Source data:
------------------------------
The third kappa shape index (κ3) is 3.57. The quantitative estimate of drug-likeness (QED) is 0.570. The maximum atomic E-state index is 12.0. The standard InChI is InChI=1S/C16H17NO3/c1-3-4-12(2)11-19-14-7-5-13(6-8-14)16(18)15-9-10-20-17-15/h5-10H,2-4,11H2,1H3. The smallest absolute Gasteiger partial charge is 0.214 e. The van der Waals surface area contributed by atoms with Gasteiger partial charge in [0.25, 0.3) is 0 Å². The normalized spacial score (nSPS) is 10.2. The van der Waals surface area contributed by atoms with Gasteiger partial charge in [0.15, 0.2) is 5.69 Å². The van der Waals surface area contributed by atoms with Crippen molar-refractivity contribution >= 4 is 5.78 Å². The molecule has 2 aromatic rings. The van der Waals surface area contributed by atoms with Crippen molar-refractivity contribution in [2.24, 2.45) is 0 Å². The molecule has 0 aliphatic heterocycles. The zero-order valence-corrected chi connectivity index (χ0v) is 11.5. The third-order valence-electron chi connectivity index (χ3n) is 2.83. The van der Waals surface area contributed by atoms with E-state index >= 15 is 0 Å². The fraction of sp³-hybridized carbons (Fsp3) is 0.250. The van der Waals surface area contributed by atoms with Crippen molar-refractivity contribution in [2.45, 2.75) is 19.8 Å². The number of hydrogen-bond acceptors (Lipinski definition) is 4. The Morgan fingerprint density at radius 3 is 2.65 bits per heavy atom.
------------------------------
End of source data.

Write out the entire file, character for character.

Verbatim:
The third kappa shape index (κ3) is 3.57. The quantitative estimate of drug-likeness (QED) is 0.570. The maximum atomic E-state index is 12.0. The standard InChI is InChI=1S/C16H17NO3/c1-3-4-12(2)11-19-14-7-5-13(6-8-14)16(18)15-9-10-20-17-15/h5-10H,2-4,11H2,1H3. The smallest absolute Gasteiger partial charge is 0.214 e. The van der Waals surface area contributed by atoms with Gasteiger partial charge in [0.25, 0.3) is 0 Å². The normalized spacial score (nSPS) is 10.2. The van der Waals surface area contributed by atoms with Gasteiger partial charge in [0.15, 0.2) is 5.69 Å². The van der Waals surface area contributed by atoms with Crippen molar-refractivity contribution >= 4 is 5.78 Å². The molecule has 2 aromatic rings. The van der Waals surface area contributed by atoms with Crippen molar-refractivity contribution in [2.24, 2.45) is 0 Å². The molecule has 0 aliphatic heterocycles. The zero-order valence-corrected chi connectivity index (χ0v) is 11.5. The third-order valence-electron chi connectivity index (χ3n) is 2.83. The van der Waals surface area contributed by atoms with E-state index >= 15 is 0 Å². The fraction of sp³-hybridized carbons (Fsp3) is 0.250. The van der Waals surface area contributed by atoms with Crippen molar-refractivity contribution in [2.45, 2.75) is 19.8 Å². The number of hydrogen-bond acceptors (Lipinski definition) is 4. The Morgan fingerprint density at radius 3 is 2.65 bits per heavy atom.